Regarding the blanket coverage of the Jubilee events in the papers in the last week, I’m sure I’m not the only one tired of not just the Jubilee, but the royal family itself and the whole concept of monarchy.
I’m fed up hearing about what dress Kate Middleton’s wearing today or whatever obnoxious remark Prince Philip has made. I’m not interested in these people, but I feel as though I’m expected to be.
But the real question is why can’t we elect our head of state? Why must such an important position be the birthright of one family line?
“A monarch stops politicians having too much power,” they say. But power should come from the people. “The royal family attract tourists,” they say. Where’s the evidence?
“The alternative is President Blair, Cameron or Thatcher,” they say worriedly. No, the alternative is getting who we voted for. Even you could be head of state.
It’s time we stopped bowing and scraping to someone “better” and bettered ourselves. I find it sad we still do this in the 21st century.
Ian McIntosh, Granton, Edinburgh
Perfect antidote to separatism
I HAVE just returned from a long weekend in London for the Diamond Jubilee.
It was wonderful to be part of such a diverse group of people, all united in positive celebration.
What an antidote to the dour, divisive propaganda of the separatists who wish to break up the UK.
Richard Andrews, Newbattle Abbey Crescent, Dalkeith
Building a future in construction
The dramatic impact of the recession on construction apprenticeship numbers has been confirmed by new figures released by the Scottish Building Apprenticeship and Training Council.
These figures show that the number of building sector apprentices registered fell by 52 per cent between 2007 and 2010. But they also suggest that the industry may be starting to turn the corner, with 53 more apprentices registered in 2011 than in 2010.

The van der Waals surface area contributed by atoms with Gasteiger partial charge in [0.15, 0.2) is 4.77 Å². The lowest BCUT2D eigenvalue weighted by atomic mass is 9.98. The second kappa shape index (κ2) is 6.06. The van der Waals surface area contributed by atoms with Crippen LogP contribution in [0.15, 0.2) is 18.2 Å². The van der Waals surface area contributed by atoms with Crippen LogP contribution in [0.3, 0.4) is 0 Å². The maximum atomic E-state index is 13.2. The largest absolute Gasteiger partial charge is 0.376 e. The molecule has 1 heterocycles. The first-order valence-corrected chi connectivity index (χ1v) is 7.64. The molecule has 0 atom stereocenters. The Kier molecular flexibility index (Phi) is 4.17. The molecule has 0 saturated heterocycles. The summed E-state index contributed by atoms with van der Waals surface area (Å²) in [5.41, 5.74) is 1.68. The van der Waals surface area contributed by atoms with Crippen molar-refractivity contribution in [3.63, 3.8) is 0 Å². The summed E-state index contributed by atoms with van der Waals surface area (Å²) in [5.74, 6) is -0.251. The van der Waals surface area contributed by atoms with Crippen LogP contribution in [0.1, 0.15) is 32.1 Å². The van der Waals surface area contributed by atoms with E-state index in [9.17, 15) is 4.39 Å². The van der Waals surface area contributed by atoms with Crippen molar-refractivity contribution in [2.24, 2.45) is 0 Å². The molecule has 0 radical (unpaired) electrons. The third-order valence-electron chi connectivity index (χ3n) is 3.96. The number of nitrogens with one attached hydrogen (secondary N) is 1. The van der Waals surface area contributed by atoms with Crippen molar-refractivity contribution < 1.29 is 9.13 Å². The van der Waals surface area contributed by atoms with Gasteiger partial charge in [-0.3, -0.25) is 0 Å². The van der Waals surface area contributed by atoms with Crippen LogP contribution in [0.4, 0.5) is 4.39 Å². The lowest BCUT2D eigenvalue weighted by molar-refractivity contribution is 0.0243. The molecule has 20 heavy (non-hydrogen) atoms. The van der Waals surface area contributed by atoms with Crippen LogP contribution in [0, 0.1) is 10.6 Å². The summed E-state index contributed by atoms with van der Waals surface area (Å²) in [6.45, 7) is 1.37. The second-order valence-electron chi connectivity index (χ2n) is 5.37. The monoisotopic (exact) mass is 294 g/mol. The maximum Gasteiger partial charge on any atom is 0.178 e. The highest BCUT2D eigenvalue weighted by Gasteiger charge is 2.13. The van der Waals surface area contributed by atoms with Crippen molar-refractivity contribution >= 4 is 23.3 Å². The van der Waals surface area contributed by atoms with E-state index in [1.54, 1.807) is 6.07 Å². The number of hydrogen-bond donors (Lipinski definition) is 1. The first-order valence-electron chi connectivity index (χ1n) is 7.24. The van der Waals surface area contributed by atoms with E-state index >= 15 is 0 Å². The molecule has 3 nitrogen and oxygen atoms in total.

With the country facing unprecedented youth unemployment, apprenticeship opportunities in the construction sector remain crucial, offering so many young people the opportunity to develop specialist skills and to pursue a rewarding career in a strategically important industry.
With numbers beginning to show signs of stabilising, employers are fully committed to offering new opportunities and attracting new blood into the industry. We are ambitious about the future and look forward to a time when apprentice numbers can return to the levels seen some five years ago.
Michael Levack, chief executive, Scottish Building Federation, Crichton’s Close, Holyrood, Edinburgh
Join the prostate cancer drug fight
Prostate cancer is the most common cancer in men in Scotland, with more than 2800 new diagnoses every year.
In March, the Scottish Medicines Consortium (SMC) decided the prostate cancer drug abiraterone should not be funded by the NHS. The drug is one of the biggest breakthroughs in the treatment of prostate cancer for many years.
Studies show it can prolong the lives of men with incurable prostate cancer by an average of four months, as well as improving quality of life by reducing pain at a time when the only other treatment options are palliative.
But there is still hope – abiraterone’s manufacturer has re-submitted the drug for SMC approval with a reduced price. The Prostate Cancer Charity has set up a function on its website to help people email their MSPs to highlight this issue and to urge them to take action. I would encourage your readers to visit www.prostate-cancer.org.uk/SMC and follow the simple steps.
Furthermore I would urge all local MSPs to: write to the Health Secretary advising that if the SMC does not recommend abiraterone, men in Scotland will not be able to access a vital drug which is currently widely available to men in England and Wales; write to the SMC calling on it to recommend abiraterone for the NHS in Scotland; sign parliamentary motion S4M-02704: SMC Rejection of Prostate Cancer Drug, Abiraterone
David Sinton, Great King Street, Edinburgh